Reading to your Children: Much more than Reciting Words

Childhood learning Reading bedtime stories to preschoolers is fundamental to childhood literacy development. Simply sitting down for 20 minutes every night will make a world of difference in a child’s intellect and learning ability. But it may take more than nightly reading to foster a child’s future reading success, research is now suggesting.

Advances in studies indicate those who read to children must not only read to, but also engage young children with lively, enthusiastic recitations. The goal with this is to bring characters and plot to life and put a face on the otherwise faceless.
Reading methods such as these are proven to ultimately spark children’s comprehension, vocabulary and interest. This interest is exactly what determines the difference between children who easily pick up reading and those who struggle a little harder, especially between the ages 4 and 5.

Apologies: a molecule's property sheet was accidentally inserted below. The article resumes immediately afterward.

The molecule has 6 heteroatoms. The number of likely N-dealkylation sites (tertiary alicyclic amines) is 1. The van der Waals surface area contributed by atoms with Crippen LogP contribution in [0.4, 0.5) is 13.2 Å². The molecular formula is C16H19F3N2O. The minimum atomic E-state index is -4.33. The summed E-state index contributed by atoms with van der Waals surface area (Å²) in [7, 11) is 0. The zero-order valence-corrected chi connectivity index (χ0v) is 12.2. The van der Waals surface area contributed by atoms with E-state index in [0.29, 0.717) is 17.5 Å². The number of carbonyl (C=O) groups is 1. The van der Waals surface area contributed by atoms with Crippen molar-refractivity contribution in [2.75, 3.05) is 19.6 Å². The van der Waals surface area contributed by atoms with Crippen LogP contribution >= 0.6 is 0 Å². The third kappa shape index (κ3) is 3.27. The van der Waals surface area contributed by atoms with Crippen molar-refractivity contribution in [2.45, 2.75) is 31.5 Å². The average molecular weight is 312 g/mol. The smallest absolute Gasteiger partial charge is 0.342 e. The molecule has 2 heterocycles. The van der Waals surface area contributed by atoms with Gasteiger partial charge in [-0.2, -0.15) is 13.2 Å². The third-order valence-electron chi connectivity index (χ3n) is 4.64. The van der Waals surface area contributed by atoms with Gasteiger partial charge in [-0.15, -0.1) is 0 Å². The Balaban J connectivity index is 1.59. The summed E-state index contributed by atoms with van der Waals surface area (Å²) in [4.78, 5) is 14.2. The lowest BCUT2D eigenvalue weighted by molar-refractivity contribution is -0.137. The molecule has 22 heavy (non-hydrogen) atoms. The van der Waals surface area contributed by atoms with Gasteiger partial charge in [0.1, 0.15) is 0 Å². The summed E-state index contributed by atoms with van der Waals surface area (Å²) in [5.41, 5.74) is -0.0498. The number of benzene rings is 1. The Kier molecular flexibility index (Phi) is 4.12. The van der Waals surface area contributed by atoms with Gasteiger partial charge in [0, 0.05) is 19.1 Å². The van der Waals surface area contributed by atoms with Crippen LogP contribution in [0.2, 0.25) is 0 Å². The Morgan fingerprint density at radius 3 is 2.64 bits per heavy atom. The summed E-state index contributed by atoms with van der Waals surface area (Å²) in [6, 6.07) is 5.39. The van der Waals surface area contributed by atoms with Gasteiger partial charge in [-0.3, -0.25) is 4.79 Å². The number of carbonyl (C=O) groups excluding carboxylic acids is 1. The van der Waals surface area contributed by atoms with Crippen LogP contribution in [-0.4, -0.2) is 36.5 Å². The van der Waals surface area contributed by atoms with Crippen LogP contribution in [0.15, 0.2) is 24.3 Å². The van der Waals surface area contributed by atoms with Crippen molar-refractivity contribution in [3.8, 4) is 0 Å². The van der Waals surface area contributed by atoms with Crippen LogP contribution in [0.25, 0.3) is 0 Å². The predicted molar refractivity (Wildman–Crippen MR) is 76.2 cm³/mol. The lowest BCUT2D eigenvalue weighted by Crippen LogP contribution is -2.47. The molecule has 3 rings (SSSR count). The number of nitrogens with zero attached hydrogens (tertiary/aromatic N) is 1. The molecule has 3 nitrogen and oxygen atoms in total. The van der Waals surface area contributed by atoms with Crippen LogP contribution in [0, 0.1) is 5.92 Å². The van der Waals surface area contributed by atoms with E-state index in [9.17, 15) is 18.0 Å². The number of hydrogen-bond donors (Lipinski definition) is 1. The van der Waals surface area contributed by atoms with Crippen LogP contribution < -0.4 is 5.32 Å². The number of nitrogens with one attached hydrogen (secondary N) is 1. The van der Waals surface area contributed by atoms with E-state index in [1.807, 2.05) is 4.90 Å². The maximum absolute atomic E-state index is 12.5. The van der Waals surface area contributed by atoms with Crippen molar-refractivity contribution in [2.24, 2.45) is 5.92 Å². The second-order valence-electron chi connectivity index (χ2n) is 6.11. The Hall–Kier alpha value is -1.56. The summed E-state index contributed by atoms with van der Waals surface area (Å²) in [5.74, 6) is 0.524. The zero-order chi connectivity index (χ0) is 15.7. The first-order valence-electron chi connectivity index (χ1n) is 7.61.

This is especially important for poorer children, whereas only 20% of impoverished 4-year-olds can recognize all 26 letters. This compares with 37% of children at or above the poverty level who recognize all the letters. Numerous studies over the last decade show that such strategies are vital for boosting low-income children’s vocabularies, language development, sound awareness and letter recognition abilities.

Droning on in monotony a story to your child will not only fail to attract them to reading, but might even encourage them to harbor resentment toward reading. The goal shouldn’t be to bore your child to sleep, rather, it should be to involve them in an exciting dialogue to pique their interest. Engaging them with colorful scenarios from a story will keep them interested in learning and encourage their interest in books.